This is a show that falls somewhere short of legendary but well ahead of a “typical” 1982 performance, but the first half, in particular, is great listening on a sunny summer day.
I kind of fell into a half trance following the mammoth Mississippi Half-Step Uptown Toodeelo>Franklin’s Tower opener, but had one of those eye-opening moments four songs later during Cumberland Blues – “Jeez, they’re really feeling it tonight”. (After this happened, I went back and re-listened to Peggy-O, which fell in the middle of my stupor – it’s really good too). Jerry, as usual, is the reason everything seems so bright tonight – his slightly unhinged guitar wailing on Franklin’s finds a little more focus on Cumberland, and he just plays continuous runs throughout the entire 6 minute song. The same thing happens a few songs later on Big Railroad Blues. And, as usual, when Jerry is feeling it, everyone else seems to up their game too, especially Bob, who is engaged and ripping during Cassidy and Man Smart (Women Smarter).
The second set maintains the up-tempo feel of the first with an interesting Shakedown Street>Samson & Delilah opener. This is 22 minutes of spit-fire playing from all involved, even if we never really get any truly “out there” moments. The crowd falls under a spell as the band slows down for a gorgeous To Lay Me Down (the last of three played in 1982), but they are quickly revived for a furious, and slightly sloppy, Let It Grow. Bob must have been enjoying himself at this point, because he stays out with the drummers for the first few minutes of Drums, noodling chords and contributing where he can. Things stay pretty calm post-Space as the band gently plays through He’s Gone which transitions into a bumping The Other One. Like Let It Grow, this one doesn’t go out far, but there is a ton of energy swirling in the air and the band is riding it. Continuing the back and forth momentum, Jerry pulls out Stella Blue (a second ballad in the second set) and sticks the ending, a gorgeous four minute ride that I thought was going to end halfway through, as the band drops down to almost complete silence (you can hear a pin drop on this Matrix recording) before rising up again into a second, thrilling run. After Sugar Magnolia closes things out, we get a special treat – a Casey Jones encore! This is only the second performance of this song this year, and it would be the last performance for almost two years. It’s a just reward at the end of a pretty sweet night.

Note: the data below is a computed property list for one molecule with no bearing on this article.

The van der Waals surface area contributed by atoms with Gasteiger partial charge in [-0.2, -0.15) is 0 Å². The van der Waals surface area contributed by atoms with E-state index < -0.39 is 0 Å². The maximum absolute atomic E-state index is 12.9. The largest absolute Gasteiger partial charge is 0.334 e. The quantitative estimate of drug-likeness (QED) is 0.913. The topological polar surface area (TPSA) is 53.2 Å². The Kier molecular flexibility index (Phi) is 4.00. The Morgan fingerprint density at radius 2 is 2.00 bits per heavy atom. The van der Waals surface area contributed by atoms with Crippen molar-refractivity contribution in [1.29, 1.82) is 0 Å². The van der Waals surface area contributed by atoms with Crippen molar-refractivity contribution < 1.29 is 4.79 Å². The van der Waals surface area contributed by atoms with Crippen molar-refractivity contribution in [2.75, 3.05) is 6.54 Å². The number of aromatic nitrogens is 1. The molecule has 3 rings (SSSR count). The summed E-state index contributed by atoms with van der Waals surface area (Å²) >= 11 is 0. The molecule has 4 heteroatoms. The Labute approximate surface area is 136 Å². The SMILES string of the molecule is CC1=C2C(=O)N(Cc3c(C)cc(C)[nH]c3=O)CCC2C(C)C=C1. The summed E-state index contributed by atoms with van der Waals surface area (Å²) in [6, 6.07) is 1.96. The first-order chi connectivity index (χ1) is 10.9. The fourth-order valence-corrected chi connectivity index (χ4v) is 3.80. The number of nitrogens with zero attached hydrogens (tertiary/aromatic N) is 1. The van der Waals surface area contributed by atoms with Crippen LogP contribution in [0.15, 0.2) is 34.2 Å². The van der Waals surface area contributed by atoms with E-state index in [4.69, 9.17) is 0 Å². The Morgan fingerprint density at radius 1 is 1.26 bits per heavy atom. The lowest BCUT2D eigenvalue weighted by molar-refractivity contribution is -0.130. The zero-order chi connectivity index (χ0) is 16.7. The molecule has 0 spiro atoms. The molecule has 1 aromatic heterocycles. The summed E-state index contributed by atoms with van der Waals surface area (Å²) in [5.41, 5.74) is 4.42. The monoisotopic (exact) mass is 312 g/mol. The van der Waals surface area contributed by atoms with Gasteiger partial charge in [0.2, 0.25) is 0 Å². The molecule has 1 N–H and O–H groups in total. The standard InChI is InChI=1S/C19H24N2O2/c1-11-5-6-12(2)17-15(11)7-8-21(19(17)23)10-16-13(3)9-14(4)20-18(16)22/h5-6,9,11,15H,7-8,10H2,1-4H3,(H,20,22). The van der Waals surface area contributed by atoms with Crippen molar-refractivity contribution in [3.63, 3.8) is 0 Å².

Don’t come here expecting deep, dark jams. But if you want up-tempo, stretched out versions of some classic Dead tunes played by a band that is cranking in top form, you’ve come to the right place. None of the recordings is great, but this Matrix will do the trick: https://archive.org/details/gd82-08-03.matrix.chappell.30705.sbeok.flacf